JUN 04, 2021 3:00 AM PDT

What Elephant Trunks Teach Science about Suction

WRITTEN BY: Anne Medina

The elephant’s dexterous trunk has inspired numerous human technologies, from continuum robots to search and rescue technologies that delivery water and air to people trapped under debris.  According to new research, we’ve got another lesson to learn from elephants—how to suck better. A study published June 2 in the Journal of the Royal Society Interface presents the first evidence that elephants can use suction to pick up small objects as well as hoover up water.

In collaboration with a veterinarian from Zoo Atlanta, researchers from the Georgia Institute of Technology offered a 34-year-old African elephant a variety of food items to observe how she used her trunk to manipulate them. Would she use her dexterous trunk to pick them up as we would use our fingers, or would she  

The experimental buffet consisted of rutabaga cubes of various sizes and, delightfully, a single large tortilla chip.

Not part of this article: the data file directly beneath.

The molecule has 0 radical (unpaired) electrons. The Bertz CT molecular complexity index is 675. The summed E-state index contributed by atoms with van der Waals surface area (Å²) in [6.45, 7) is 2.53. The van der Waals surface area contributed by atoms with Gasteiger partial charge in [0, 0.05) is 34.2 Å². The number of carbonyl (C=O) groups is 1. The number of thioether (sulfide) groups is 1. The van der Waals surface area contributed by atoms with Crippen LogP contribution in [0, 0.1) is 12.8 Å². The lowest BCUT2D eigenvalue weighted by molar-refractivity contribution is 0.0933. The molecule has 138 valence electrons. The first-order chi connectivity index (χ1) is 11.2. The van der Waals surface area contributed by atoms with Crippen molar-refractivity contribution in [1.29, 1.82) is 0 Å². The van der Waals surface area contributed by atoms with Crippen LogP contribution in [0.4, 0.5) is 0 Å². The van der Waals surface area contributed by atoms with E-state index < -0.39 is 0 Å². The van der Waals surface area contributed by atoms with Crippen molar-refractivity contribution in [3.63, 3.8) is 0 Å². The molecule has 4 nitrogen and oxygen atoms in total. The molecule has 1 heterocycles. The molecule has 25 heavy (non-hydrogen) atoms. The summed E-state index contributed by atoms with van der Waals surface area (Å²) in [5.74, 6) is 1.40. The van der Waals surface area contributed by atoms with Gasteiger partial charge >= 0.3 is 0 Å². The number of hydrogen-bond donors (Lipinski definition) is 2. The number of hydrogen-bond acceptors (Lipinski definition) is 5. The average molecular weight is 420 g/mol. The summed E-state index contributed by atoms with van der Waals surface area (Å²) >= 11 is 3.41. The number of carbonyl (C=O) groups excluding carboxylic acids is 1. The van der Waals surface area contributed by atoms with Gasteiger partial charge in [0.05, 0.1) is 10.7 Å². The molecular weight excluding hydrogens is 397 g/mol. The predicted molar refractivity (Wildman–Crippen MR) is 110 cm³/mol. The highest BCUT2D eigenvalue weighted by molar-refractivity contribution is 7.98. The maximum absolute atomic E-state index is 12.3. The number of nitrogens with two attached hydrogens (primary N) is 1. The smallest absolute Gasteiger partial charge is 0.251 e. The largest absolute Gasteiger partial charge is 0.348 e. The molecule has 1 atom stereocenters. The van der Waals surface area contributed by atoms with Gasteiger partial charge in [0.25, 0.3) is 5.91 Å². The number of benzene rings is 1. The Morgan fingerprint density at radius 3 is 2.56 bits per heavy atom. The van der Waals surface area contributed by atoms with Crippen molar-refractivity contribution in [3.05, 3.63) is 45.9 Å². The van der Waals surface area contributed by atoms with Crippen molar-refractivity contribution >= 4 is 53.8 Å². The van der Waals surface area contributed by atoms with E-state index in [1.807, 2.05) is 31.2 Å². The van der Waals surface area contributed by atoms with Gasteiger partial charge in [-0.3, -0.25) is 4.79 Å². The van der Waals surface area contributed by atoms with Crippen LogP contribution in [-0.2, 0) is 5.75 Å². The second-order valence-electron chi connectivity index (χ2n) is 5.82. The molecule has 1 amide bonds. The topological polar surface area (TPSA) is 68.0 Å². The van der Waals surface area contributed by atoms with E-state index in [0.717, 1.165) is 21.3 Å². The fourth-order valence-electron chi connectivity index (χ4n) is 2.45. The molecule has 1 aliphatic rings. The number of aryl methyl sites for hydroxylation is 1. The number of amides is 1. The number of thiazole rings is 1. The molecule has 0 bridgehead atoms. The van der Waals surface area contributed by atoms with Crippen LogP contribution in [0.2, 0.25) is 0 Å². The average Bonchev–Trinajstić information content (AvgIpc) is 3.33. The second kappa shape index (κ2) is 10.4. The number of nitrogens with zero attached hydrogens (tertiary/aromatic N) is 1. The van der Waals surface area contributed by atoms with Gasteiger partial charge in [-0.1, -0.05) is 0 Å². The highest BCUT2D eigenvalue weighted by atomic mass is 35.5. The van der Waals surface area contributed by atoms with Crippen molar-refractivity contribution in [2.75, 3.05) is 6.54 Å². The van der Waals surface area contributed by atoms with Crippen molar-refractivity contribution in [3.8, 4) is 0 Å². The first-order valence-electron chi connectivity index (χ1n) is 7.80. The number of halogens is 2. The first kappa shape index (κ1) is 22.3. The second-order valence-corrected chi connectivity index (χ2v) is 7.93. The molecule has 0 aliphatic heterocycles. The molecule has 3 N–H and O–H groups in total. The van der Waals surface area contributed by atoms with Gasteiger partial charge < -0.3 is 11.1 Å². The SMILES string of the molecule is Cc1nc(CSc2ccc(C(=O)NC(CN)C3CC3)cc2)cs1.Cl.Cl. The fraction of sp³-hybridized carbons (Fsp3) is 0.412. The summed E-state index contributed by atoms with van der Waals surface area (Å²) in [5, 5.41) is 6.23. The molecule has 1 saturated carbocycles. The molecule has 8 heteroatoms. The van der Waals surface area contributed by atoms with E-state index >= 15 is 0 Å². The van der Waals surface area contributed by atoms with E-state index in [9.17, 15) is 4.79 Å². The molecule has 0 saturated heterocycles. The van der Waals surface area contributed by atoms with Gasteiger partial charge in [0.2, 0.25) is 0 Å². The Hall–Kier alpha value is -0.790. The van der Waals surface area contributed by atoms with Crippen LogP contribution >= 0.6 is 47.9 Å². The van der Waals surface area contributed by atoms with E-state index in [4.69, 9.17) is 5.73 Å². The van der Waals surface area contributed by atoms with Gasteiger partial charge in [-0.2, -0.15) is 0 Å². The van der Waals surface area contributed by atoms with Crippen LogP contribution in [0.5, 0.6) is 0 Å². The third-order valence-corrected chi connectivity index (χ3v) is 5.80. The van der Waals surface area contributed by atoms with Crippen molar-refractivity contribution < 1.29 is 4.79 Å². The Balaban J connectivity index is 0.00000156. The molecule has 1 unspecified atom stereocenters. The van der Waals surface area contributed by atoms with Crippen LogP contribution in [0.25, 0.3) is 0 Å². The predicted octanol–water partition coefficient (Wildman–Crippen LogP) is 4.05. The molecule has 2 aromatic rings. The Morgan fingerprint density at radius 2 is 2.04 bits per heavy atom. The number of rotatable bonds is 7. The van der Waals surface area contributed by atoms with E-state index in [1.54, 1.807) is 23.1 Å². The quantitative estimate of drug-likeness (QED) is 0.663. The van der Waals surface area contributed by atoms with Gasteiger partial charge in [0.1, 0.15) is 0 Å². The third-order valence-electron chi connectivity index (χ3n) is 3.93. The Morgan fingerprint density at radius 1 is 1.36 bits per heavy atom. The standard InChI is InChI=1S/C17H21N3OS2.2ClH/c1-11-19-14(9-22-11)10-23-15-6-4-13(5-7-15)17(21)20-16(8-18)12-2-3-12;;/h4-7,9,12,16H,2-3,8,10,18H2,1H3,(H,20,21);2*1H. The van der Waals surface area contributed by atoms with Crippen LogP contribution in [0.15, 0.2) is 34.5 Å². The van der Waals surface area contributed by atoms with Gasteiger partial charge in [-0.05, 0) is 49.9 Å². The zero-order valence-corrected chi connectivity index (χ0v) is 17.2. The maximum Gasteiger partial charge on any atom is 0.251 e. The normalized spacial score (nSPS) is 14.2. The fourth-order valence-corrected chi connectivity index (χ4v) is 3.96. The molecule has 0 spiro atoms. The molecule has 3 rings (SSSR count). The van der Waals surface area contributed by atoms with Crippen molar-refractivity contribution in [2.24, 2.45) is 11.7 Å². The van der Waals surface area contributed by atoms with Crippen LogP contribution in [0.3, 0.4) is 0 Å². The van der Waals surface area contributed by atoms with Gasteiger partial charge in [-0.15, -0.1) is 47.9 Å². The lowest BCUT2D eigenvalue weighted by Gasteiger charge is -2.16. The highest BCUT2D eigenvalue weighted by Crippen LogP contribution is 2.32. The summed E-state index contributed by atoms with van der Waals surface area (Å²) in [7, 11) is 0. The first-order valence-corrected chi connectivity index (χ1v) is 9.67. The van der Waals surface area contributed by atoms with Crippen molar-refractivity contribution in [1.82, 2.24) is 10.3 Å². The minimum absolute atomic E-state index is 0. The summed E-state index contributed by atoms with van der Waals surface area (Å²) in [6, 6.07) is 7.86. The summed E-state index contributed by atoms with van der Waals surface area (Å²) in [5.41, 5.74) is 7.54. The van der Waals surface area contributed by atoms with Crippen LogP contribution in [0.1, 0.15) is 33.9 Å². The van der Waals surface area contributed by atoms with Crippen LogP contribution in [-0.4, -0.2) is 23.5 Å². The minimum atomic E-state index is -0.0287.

Researchers observed that the elephant gripped the rutabaga cubes with her trunk when there were fewer than 10 items, regardless of size. But for large groups of the smaller cubes, she resorted to suction—hoovering up as many as 40 at a time with what the study authors described as “a loud vacuuming sound.” The elephant always used suction to snag the tortilla chip, either by “using suction to levitate a tortilla chip into its grip” or pressing her trunk directly against its surface.

The elephant’s snack was a master class in fluid dynamics. Analysis revealed that through a combination of extraordinary lung pressure and a high nostril-to-body size ratio, elephants can suck with impressive speed—about 30 times as fast as a human sneeze and “comparable to the speed of a high-speed rail train,” the scientists said.

Additional experiments revealed that by dilating her nostrils and contracting muscles along the length of the trunk, the elephant was able to increase the storage capacity of her trunk by 64% to about 5.5 liters.  

This research was funded by the US Army Research Laboratory—a testament to the practical applications of bio-inspired technologies.

About the Author
  • Anne is a science writer based in the Southeastern United States, one of the unsung biodiversity hotspots of the world. She channels her passion for animals and ecology into her work as a science communicator, making the latest discoveries accessible and engaging for the public.
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